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[11] many more of these Mallets of whom we have not the space to tell.

That the Mallets were early subjected to severe persecution because of their devotion to the cause is amply proved by various records, and while there is no actual proof that those who fled to this country were of the same family, there is every reason to believe that they were. The custom in those days of re-naming children for the elders of the family makes it difficult to trace a direct line, but it also goes to prove in this instance a kinship, since all of the Mallet emigrants to this country bear the same Christian names. There were several Mallets who fled to America about the same time and settled in different localities. We are told that David Mallet, who, with his five sons, held a position of prominence in the army of Louis XIV., fled to England, and died there in 1691. One son was broken on the wheel, another established himself as a physician in Yorkshire, Eng. A third went to Germany, and we hear of a David Mallet, of Rouen, and later hat manufacturer in Berlin in 1685, who was probably one of these five sons. The fourth son, John, came to America, bringing with him a brother and a nephew named Peter. This John was a ship carpenter, so tradition says, and probably escaped from Lyons, France. He was a man of considerable wealth, and succeeded in bringing some of it with him. He first came to North Carolina, and made several return voyages (probably secretly) to France. During one of his return trips his wife and child were lost at sea. He then married his servant, Johannah Larion, a woman said to be very beautiful; to them were born several children. This couple finally settled in Fairfield, Conn., and died at a ripe old age, leaving many descendants and much property. The sons and daughters of families in those days were more numerous than at the present time, and there is no doubt that some of this John's descendants remained in North Carolina, and finally settled in Virginia, since the name of Mallet is among those of the early settlers of Manakin, Va.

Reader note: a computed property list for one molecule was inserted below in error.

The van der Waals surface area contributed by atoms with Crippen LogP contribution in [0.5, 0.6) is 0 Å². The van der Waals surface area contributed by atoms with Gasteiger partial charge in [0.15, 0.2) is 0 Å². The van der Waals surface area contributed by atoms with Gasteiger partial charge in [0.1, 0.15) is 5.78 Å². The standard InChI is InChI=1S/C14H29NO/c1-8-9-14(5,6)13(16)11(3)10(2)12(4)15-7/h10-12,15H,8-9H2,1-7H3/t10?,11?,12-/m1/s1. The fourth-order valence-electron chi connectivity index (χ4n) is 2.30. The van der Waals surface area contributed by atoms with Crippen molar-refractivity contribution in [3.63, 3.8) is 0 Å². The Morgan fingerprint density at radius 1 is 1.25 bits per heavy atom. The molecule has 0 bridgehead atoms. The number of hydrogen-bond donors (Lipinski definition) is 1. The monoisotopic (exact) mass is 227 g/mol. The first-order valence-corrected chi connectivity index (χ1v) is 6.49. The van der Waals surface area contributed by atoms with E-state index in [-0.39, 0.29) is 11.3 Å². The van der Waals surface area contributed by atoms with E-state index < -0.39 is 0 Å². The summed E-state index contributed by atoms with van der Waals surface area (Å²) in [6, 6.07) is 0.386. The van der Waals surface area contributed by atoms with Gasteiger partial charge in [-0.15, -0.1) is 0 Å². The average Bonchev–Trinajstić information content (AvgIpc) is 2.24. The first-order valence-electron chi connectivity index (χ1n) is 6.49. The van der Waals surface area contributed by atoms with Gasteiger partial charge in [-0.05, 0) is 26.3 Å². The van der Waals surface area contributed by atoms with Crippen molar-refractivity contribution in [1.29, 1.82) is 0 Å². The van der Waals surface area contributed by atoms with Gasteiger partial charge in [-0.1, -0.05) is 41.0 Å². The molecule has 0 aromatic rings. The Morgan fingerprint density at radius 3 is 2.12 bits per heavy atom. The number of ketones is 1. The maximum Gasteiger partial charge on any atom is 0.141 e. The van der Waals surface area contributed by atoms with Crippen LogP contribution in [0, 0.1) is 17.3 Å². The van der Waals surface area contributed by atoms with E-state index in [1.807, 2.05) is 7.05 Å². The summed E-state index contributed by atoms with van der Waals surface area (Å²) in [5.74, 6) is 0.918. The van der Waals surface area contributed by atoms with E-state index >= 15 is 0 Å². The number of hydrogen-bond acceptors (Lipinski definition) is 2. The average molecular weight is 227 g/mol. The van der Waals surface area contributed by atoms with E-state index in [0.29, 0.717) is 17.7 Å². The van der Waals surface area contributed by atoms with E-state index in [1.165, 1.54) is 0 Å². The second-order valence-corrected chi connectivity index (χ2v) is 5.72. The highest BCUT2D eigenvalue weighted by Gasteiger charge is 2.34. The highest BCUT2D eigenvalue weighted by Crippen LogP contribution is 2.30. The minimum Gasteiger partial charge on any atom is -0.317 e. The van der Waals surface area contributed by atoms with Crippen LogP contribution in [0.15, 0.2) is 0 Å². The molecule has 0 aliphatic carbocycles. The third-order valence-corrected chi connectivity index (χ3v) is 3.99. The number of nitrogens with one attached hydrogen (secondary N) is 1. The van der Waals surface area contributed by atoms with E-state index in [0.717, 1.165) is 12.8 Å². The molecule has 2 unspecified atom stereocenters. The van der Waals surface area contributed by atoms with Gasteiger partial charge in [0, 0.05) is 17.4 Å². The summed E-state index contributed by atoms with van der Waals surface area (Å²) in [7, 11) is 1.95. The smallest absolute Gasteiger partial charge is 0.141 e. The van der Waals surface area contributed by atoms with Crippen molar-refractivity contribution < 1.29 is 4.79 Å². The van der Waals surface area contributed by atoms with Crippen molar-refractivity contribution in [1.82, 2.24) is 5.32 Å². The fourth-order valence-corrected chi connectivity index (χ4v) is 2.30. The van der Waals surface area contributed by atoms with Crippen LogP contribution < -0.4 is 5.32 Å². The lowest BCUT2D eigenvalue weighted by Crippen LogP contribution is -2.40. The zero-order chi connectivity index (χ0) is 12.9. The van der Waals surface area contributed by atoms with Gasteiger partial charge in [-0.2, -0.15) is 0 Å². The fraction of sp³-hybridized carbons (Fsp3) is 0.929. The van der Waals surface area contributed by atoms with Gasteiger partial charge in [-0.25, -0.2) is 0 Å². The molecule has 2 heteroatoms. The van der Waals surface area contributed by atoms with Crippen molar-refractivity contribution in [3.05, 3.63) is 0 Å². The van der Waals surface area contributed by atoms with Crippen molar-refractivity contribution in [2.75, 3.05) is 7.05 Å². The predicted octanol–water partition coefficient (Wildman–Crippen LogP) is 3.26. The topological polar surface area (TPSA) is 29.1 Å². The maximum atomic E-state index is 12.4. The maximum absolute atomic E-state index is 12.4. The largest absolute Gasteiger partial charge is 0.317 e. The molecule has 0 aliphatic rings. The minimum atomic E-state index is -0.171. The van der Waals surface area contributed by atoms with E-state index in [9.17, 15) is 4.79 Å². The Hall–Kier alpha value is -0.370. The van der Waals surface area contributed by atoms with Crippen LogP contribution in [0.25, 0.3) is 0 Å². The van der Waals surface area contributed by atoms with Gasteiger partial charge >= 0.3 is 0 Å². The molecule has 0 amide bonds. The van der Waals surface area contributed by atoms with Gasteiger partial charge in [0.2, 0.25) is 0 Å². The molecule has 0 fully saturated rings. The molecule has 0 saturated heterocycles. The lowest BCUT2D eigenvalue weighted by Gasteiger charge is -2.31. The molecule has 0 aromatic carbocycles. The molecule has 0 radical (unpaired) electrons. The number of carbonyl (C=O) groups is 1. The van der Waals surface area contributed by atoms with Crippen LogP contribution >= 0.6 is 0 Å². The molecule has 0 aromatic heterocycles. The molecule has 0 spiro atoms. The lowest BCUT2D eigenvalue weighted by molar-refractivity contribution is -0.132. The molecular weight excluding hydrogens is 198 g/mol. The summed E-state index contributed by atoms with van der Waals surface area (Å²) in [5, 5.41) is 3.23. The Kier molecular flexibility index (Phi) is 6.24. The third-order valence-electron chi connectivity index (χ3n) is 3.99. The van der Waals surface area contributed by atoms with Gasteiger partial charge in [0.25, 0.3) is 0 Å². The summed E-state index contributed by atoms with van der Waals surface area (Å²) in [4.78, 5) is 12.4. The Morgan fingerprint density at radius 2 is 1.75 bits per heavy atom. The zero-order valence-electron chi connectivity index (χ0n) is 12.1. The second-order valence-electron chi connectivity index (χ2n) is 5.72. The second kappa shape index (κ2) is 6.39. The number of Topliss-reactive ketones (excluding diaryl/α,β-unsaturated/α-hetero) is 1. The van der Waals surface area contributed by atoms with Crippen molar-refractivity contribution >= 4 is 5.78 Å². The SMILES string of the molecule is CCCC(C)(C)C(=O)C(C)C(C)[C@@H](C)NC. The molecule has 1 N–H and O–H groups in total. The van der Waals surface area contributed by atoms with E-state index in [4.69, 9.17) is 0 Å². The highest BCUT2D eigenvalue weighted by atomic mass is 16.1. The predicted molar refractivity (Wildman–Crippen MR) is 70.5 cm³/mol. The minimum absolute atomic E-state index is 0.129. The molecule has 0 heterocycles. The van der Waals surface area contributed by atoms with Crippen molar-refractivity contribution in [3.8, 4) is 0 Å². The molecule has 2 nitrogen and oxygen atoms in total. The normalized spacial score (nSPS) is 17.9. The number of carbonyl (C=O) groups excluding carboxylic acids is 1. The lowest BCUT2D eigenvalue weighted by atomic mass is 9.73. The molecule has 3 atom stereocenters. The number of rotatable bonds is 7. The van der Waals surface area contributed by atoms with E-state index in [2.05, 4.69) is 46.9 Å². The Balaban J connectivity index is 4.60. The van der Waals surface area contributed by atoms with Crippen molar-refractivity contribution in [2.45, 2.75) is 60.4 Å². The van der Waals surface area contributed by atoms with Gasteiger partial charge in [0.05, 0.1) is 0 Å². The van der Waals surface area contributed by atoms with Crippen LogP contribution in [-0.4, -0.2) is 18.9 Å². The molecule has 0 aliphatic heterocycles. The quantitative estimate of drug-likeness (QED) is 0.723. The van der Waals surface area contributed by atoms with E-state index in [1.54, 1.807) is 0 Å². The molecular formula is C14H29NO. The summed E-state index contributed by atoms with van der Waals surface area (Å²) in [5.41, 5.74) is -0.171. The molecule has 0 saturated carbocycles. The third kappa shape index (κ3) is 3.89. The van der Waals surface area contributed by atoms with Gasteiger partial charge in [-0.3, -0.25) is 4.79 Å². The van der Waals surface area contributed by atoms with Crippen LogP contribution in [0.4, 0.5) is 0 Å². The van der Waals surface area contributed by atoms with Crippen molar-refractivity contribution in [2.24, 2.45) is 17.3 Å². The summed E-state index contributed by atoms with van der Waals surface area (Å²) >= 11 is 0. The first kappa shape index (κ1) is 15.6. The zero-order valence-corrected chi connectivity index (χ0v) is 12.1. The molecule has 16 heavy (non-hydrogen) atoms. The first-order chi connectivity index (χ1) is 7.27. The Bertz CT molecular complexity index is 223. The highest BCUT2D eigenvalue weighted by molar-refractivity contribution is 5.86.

Charles Weiss, who was assisted in his work of compiling a history of Huguenots in France and America by a Charles Mallet, tells of the contraband trade established by the refugees, which

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